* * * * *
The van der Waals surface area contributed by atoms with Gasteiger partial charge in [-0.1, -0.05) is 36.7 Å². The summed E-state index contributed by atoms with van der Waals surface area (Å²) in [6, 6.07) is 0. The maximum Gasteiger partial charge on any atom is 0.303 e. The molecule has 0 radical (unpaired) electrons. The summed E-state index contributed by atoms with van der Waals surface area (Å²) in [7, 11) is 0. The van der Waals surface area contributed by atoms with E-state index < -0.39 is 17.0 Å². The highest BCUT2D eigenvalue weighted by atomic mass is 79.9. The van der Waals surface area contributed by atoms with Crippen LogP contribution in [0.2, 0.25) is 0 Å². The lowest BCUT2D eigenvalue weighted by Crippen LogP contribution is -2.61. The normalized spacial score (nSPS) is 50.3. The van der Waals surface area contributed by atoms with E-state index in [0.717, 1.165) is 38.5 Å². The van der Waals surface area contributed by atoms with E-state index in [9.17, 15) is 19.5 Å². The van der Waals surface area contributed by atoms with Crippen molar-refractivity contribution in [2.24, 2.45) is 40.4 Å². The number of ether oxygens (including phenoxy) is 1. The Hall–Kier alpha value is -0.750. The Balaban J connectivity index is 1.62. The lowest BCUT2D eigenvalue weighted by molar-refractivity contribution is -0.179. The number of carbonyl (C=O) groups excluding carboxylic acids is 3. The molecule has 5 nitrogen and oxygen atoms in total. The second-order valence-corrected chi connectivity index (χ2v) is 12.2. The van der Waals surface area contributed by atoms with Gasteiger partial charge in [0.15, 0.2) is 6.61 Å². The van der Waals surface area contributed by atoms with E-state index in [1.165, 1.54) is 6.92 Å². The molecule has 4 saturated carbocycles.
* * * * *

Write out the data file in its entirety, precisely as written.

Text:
The van der Waals surface area contributed by atoms with Gasteiger partial charge in [-0.1, -0.05) is 36.7 Å². The summed E-state index contributed by atoms with van der Waals surface area (Å²) in [6, 6.07) is 0. The maximum Gasteiger partial charge on any atom is 0.303 e. The molecule has 0 radical (unpaired) electrons. The summed E-state index contributed by atoms with van der Waals surface area (Å²) in [7, 11) is 0. The van der Waals surface area contributed by atoms with E-state index < -0.39 is 17.0 Å². The highest BCUT2D eigenvalue weighted by atomic mass is 79.9. The van der Waals surface area contributed by atoms with Crippen LogP contribution in [0.2, 0.25) is 0 Å². The lowest BCUT2D eigenvalue weighted by Crippen LogP contribution is -2.61. The normalized spacial score (nSPS) is 50.3. The van der Waals surface area contributed by atoms with E-state index in [0.717, 1.165) is 38.5 Å². The van der Waals surface area contributed by atoms with E-state index in [9.17, 15) is 19.5 Å². The van der Waals surface area contributed by atoms with Crippen molar-refractivity contribution in [2.24, 2.45) is 40.4 Å². The number of ether oxygens (including phenoxy) is 1. The Hall–Kier alpha value is -0.750. The Balaban J connectivity index is 1.62. The lowest BCUT2D eigenvalue weighted by molar-refractivity contribution is -0.179. The number of carbonyl (C=O) groups excluding carboxylic acids is 3. The molecule has 5 nitrogen and oxygen atoms in total. The second-order valence-corrected chi connectivity index (χ2v) is 12.2. The van der Waals surface area contributed by atoms with Gasteiger partial charge in [0.15, 0.2) is 6.61 Å². The van der Waals surface area contributed by atoms with E-state index in [1.165, 1.54) is 6.92 Å². The molecule has 4 saturated carbocycles.